Foreclosure filings at lowest level in 56 months
Analysts caution that the first-quarter data don't indicate the crisis is over, noting that the number of foreclosure starts has increased in each of the past four months.
Foreclosure filings in the first quarter of this year were at the lowest level in more than four years, but analysts say that doesn't mean the foreclosure crisis is over.
Continuing a trend from the previous quarter, the number of foreclosure filings continued to fall, according to first-quarter 2012 data from RealtyTrac.
The number of properties that were the subject of a foreclosure action — a default notice, scheduled auction or bank repossession — fell to 572,928 for the quarter. That was down 2% from the last quarter of 2011 and down 16% from the first quarter of 2011.
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That means that one in every 230 U.S. housing units was the subject of a foreclosure filing during the first quarter.
While the decline in foreclosure filings has held for two quarters, that trend is not likely to continue, RealtyTrac analysts cautioned.
"The low foreclosure numbers in the first quarter are not an indication that the massive reservoir of distressed properties built up over the past few years has somehow miraculously evaporated," Brandon Moore, chief executive officer of RealtyTrac, said in a news release.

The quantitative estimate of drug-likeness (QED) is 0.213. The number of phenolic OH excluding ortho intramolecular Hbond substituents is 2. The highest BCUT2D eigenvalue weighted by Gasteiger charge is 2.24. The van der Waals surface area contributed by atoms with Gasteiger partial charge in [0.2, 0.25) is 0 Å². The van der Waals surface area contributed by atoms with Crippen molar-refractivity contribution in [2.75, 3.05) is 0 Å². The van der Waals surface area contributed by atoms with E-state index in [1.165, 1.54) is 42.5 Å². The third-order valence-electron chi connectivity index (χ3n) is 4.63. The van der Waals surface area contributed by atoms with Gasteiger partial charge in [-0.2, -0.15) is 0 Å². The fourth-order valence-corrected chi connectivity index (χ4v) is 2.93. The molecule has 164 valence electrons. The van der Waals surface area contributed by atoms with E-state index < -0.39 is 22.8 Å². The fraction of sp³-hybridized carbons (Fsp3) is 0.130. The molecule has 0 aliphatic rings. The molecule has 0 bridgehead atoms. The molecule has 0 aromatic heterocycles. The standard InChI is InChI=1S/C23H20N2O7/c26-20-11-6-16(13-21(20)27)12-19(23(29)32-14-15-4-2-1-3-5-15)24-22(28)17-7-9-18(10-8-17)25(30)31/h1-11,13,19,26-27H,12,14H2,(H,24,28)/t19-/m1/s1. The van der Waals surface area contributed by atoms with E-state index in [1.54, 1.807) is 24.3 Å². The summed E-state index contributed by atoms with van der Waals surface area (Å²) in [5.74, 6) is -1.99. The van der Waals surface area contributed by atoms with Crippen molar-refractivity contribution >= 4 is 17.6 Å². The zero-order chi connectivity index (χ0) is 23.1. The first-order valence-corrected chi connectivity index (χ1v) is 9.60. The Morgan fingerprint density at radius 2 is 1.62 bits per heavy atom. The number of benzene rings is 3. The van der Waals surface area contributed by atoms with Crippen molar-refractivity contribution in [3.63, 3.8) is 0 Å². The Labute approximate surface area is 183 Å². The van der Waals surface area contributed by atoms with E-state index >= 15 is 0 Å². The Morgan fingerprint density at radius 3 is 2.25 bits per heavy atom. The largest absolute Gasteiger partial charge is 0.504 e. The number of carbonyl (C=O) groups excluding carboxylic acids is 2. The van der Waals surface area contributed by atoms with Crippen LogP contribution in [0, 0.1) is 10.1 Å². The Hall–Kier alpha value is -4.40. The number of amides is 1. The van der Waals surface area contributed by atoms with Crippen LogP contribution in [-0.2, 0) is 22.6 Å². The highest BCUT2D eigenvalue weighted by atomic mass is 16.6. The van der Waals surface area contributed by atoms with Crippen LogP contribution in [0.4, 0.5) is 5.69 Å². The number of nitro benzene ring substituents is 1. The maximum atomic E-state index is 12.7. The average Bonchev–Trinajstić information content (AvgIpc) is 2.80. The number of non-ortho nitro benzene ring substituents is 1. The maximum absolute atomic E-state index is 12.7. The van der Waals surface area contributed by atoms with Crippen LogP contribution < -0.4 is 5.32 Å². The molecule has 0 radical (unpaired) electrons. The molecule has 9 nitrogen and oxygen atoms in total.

He noted that foreclosure activity has picked up considerably in states with mandated judicial foreclosures, where the robo-signing crisis had previously slowed the process. The number of foreclosure starts nationwide increased 7% from February to March, the fourth straight month of increase. That indicates cracks in the dam, Moore said.
"The dam may not burst in the next 30 to 45 days, but it will eventually burst, and everyone downstream should be prepared for that to happen — both in terms of new foreclosure activity and new short-sale activity," Moore said.
The 26 states that require foreclosures to go through the courts posted an 8% increase in foreclosure action from the previous quarter and a 10% increase over the first quarter of 2011.
States with the most notable increases year to year include:
- Indiana: 45%
- Connecticut: 38%
- Massachusetts: 26%
- Florida: 26%
- South Carolina: 26%
- Pennsylvania: 23%
By contrast, foreclosure filings declined in nonjudicial-foreclosure states, where the process was not slowed as much by document issues, in most cases. States with the most notable declines year to year include:
- Arkansas: 79%
- Nevada: 62%
- Washington: 55%
- Arizona: 41%
- Texas: 31%.
- California: 21%